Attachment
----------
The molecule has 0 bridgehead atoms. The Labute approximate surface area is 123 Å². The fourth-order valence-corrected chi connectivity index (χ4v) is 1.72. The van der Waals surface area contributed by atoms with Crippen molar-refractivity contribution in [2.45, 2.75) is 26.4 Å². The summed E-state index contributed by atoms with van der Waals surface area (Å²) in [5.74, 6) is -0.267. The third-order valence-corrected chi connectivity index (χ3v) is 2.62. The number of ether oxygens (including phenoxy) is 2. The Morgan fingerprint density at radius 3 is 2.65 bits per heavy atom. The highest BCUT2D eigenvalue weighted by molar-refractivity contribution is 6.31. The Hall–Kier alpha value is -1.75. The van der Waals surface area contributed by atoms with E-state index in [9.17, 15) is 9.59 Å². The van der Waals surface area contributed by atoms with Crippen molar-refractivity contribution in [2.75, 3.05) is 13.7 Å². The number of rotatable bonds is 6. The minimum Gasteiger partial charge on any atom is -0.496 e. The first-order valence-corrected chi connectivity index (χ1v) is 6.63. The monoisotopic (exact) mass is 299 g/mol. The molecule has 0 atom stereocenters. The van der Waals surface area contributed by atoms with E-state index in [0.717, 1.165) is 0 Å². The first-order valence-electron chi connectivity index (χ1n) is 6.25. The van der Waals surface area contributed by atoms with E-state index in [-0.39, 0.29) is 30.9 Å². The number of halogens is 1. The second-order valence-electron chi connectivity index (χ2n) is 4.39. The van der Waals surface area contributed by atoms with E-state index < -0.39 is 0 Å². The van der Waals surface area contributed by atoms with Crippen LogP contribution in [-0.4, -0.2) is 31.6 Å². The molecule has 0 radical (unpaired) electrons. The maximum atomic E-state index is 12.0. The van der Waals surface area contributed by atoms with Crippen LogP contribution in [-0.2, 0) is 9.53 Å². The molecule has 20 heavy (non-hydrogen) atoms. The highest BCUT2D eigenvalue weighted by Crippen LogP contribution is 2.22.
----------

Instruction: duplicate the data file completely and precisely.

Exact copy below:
The molecule has 0 bridgehead atoms. The Labute approximate surface area is 123 Å². The fourth-order valence-corrected chi connectivity index (χ4v) is 1.72. The van der Waals surface area contributed by atoms with Crippen molar-refractivity contribution in [2.45, 2.75) is 26.4 Å². The summed E-state index contributed by atoms with van der Waals surface area (Å²) in [5.74, 6) is -0.267. The third-order valence-corrected chi connectivity index (χ3v) is 2.62. The number of ether oxygens (including phenoxy) is 2. The Morgan fingerprint density at radius 3 is 2.65 bits per heavy atom. The highest BCUT2D eigenvalue weighted by molar-refractivity contribution is 6.31. The Hall–Kier alpha value is -1.75. The van der Waals surface area contributed by atoms with E-state index in [9.17, 15) is 9.59 Å². The van der Waals surface area contributed by atoms with Crippen molar-refractivity contribution in [2.75, 3.05) is 13.7 Å². The number of rotatable bonds is 6. The minimum Gasteiger partial charge on any atom is -0.496 e. The first-order valence-corrected chi connectivity index (χ1v) is 6.63. The monoisotopic (exact) mass is 299 g/mol. The molecule has 0 atom stereocenters. The van der Waals surface area contributed by atoms with E-state index in [0.717, 1.165) is 0 Å². The first-order valence-electron chi connectivity index (χ1n) is 6.25. The van der Waals surface area contributed by atoms with E-state index in [-0.39, 0.29) is 30.9 Å². The number of halogens is 1. The second-order valence-electron chi connectivity index (χ2n) is 4.39. The van der Waals surface area contributed by atoms with E-state index < -0.39 is 0 Å². The van der Waals surface area contributed by atoms with Crippen LogP contribution in [-0.4, -0.2) is 31.6 Å². The molecule has 0 radical (unpaired) electrons. The maximum atomic E-state index is 12.0. The van der Waals surface area contributed by atoms with Crippen LogP contribution in [-0.2, 0) is 9.53 Å². The molecule has 20 heavy (non-hydrogen) atoms. The highest BCUT2D eigenvalue weighted by Crippen LogP contribution is 2.22.